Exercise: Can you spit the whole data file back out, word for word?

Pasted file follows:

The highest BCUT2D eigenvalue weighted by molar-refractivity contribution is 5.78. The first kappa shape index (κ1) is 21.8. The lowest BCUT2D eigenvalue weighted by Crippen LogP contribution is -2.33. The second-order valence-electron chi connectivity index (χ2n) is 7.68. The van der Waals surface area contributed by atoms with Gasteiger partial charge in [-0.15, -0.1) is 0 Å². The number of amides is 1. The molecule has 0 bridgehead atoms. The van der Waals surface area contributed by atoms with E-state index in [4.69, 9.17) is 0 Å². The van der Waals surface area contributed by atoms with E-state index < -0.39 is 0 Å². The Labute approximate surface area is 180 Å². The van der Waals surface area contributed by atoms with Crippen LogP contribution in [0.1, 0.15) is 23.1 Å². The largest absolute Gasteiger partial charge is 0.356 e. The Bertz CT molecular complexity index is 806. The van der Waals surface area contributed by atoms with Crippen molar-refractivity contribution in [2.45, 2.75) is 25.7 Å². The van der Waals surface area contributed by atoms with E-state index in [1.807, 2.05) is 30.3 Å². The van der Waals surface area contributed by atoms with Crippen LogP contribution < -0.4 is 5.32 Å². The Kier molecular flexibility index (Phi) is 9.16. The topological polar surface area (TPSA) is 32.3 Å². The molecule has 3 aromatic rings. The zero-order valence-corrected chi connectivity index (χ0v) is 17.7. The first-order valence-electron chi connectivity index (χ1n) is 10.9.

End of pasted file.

The highest BCUT2D eigenvalue weighted by molar-refractivity contribution is 5.78. The first kappa shape index (κ1) is 21.8. The lowest BCUT2D eigenvalue weighted by Crippen LogP contribution is -2.33. The second-order valence-electron chi connectivity index (χ2n) is 7.68. The van der Waals surface area contributed by atoms with Gasteiger partial charge in [-0.15, -0.1) is 0 Å². The number of amides is 1. The molecule has 0 bridgehead atoms. The van der Waals surface area contributed by atoms with E-state index in [4.69, 9.17) is 0 Å². The van der Waals surface area contributed by atoms with E-state index < -0.39 is 0 Å². The Labute approximate surface area is 180 Å². The van der Waals surface area contributed by atoms with Crippen LogP contribution in [0.1, 0.15) is 23.1 Å². The largest absolute Gasteiger partial charge is 0.356 e. The Bertz CT molecular complexity index is 806. The van der Waals surface area contributed by atoms with Crippen molar-refractivity contribution in [2.45, 2.75) is 25.7 Å². The van der Waals surface area contributed by atoms with E-state index in [1.807, 2.05) is 30.3 Å². The van der Waals surface area contributed by atoms with Crippen LogP contribution < -0.4 is 5.32 Å². The Kier molecular flexibility index (Phi) is 9.16. The topological polar surface area (TPSA) is 32.3 Å². The molecule has 3 aromatic rings. The zero-order valence-corrected chi connectivity index (χ0v) is 17.7. The first-order valence-electron chi connectivity index (χ1n) is 10.9.